“The mayor gave me a mandate to fix the finances,” John B. Rhea said of his leadership of the New York City Housing Authority.
Soon after he became chairman of New York City’s public housing agency, John B. Rhea took his seat at a public meeting of its board and quickly began peppering one of his directors with questions. Tongue-tied, the director looked for help from a colleague, who blanched and conceded that he did not know the answers, either.
The agency’s board meetings had long been sluggish affairs, but Mr. Rhea was not going to tolerate the old ways, it seemed, even if that meant bruised feelings.
Mr. Rhea, 46, a former banking executive with no prior housing experience, has turned into a provocative figure since he was installed by Mayor Michael R. Bloomberg in 2009. He has been credited with shaking up the bureaucracy and securing desperately needed federal grants.
But Mr. Rhea (pronounced REE-ah) has also touched off an exodus of seasoned senior officials, stirred criticism over his hiring of expensive consultants and developed a reputation for being brusque or worse.
At stake is the future of the New York City Housing Authority, which is by far the largest local housing agency in the country and is responsible for sheltering 600,000 people. New York’s has long been considered relatively well run, especially when compared to its counterparts in other major cities, which have often faced scandals over mismanagement, corruption and other malfeasance.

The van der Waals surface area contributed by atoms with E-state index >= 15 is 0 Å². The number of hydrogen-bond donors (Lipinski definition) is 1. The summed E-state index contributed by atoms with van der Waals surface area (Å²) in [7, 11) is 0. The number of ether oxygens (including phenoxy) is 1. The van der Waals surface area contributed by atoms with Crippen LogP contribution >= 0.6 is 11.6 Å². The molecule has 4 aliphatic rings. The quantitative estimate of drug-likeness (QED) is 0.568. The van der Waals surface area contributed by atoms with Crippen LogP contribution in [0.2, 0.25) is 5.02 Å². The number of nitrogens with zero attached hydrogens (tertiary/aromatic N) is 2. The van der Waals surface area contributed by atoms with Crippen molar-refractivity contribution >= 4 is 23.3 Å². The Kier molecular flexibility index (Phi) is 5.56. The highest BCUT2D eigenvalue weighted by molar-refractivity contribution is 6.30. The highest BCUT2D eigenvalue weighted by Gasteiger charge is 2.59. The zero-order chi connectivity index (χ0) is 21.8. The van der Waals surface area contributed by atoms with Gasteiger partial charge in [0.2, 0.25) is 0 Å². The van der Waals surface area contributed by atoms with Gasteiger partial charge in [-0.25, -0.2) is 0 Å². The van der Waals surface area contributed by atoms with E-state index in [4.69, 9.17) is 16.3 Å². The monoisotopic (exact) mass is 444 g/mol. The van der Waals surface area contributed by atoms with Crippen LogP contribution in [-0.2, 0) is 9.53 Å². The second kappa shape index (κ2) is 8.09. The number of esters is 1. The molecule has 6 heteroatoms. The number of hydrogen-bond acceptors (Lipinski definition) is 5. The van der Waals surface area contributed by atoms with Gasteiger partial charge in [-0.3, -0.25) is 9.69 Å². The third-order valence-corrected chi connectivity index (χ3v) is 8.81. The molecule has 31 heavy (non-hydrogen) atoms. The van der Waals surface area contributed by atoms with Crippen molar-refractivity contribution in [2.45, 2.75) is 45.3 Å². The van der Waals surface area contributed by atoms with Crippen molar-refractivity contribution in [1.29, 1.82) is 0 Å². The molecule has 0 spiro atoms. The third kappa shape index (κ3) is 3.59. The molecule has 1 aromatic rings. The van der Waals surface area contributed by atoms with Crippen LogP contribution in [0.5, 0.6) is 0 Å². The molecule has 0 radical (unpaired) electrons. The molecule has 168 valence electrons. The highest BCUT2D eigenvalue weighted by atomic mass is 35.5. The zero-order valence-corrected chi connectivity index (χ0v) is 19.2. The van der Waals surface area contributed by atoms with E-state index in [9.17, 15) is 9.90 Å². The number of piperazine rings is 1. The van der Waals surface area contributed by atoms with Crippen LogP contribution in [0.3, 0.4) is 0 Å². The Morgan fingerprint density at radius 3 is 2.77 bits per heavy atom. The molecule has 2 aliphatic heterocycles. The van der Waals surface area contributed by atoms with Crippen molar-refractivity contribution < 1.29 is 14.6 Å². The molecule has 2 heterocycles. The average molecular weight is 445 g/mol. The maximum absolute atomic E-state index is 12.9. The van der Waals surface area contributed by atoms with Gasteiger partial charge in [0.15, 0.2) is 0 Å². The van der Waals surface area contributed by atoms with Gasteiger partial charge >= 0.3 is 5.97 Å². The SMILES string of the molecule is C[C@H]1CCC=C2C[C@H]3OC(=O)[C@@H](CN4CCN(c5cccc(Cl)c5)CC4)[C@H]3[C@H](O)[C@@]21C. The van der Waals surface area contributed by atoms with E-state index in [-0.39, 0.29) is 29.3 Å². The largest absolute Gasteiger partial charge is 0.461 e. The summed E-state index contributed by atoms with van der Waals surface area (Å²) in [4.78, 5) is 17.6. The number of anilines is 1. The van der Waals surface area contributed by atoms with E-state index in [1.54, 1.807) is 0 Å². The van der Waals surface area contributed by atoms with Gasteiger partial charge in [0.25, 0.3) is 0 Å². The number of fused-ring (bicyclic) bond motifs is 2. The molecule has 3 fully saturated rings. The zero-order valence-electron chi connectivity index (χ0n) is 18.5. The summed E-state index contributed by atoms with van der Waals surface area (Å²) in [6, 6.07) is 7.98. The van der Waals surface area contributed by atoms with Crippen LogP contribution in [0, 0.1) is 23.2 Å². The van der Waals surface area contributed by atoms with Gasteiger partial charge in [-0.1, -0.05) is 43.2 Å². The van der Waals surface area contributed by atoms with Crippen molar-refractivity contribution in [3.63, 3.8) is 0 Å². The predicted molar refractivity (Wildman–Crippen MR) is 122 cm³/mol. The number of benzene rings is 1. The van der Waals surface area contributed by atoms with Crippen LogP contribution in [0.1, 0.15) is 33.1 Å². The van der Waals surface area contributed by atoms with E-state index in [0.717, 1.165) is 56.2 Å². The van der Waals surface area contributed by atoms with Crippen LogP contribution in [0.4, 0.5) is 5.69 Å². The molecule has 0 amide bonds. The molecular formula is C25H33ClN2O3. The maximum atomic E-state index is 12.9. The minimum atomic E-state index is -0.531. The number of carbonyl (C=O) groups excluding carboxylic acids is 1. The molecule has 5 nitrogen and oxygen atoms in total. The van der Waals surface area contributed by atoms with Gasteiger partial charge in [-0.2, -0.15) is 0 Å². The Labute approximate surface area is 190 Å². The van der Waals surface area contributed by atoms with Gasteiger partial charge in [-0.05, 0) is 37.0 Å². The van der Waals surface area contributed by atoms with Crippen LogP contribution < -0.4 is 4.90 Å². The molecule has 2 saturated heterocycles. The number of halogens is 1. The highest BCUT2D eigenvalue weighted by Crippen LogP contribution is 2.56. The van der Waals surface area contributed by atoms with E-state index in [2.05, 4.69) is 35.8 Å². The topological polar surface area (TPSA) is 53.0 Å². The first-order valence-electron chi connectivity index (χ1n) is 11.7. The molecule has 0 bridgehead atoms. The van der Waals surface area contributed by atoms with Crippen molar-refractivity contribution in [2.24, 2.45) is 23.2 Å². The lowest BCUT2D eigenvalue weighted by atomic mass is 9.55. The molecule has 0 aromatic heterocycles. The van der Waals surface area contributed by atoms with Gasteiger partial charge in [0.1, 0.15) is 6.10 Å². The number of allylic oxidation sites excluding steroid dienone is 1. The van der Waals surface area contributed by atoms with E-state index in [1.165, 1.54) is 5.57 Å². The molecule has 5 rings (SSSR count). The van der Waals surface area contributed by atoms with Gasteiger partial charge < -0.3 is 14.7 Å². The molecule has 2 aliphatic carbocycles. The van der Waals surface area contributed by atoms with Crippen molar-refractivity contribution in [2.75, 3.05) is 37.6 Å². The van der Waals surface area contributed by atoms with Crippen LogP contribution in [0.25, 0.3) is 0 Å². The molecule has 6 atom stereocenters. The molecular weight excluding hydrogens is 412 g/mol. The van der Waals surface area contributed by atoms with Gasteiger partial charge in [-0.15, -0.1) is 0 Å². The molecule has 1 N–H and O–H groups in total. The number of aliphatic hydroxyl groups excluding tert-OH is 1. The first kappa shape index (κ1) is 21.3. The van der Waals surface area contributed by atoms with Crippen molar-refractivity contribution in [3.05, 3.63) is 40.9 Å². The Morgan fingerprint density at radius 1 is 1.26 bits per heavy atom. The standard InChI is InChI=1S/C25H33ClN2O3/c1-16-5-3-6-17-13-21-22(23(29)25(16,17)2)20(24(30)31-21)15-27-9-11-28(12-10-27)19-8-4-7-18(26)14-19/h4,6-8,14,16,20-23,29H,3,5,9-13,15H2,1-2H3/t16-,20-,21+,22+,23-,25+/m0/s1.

But the city’s Housing Authority faces the same challenges afflicting housing agencies nationwide: deep financing shortfalls and decades-old buildings in varying states of disrepair. In New York, the authority has a $50 million operating deficit and a backlog of capital projects and other repairs that is estimated to cost $7 billion to address.
In an interview, Mr. Rhea, who has a trim goatee and a piercing stare, said he made clear to staff members from his first weeks on the job that he would undertake stark changes.
“The mayor gave me a mandate to fix the finances, to make Nycha less insular and more cooperative and partner-oriented with its sister agencies and with other entities across the city, and to improve the quality of life for residents,” Mr. Rhea said, referring to the agency by its acronym. “That’s not a mandate for ‘keep doing what you’re doing.’ That’s a mandate for transformation and change.”
Though the job is his first in public service, Mr. Rhea said he saw it, in part, as a return to his roots. He grew up in Detroit in what he described as a “very socially conscious and politically involved household,” where, he said, “much has been given and much has been required.”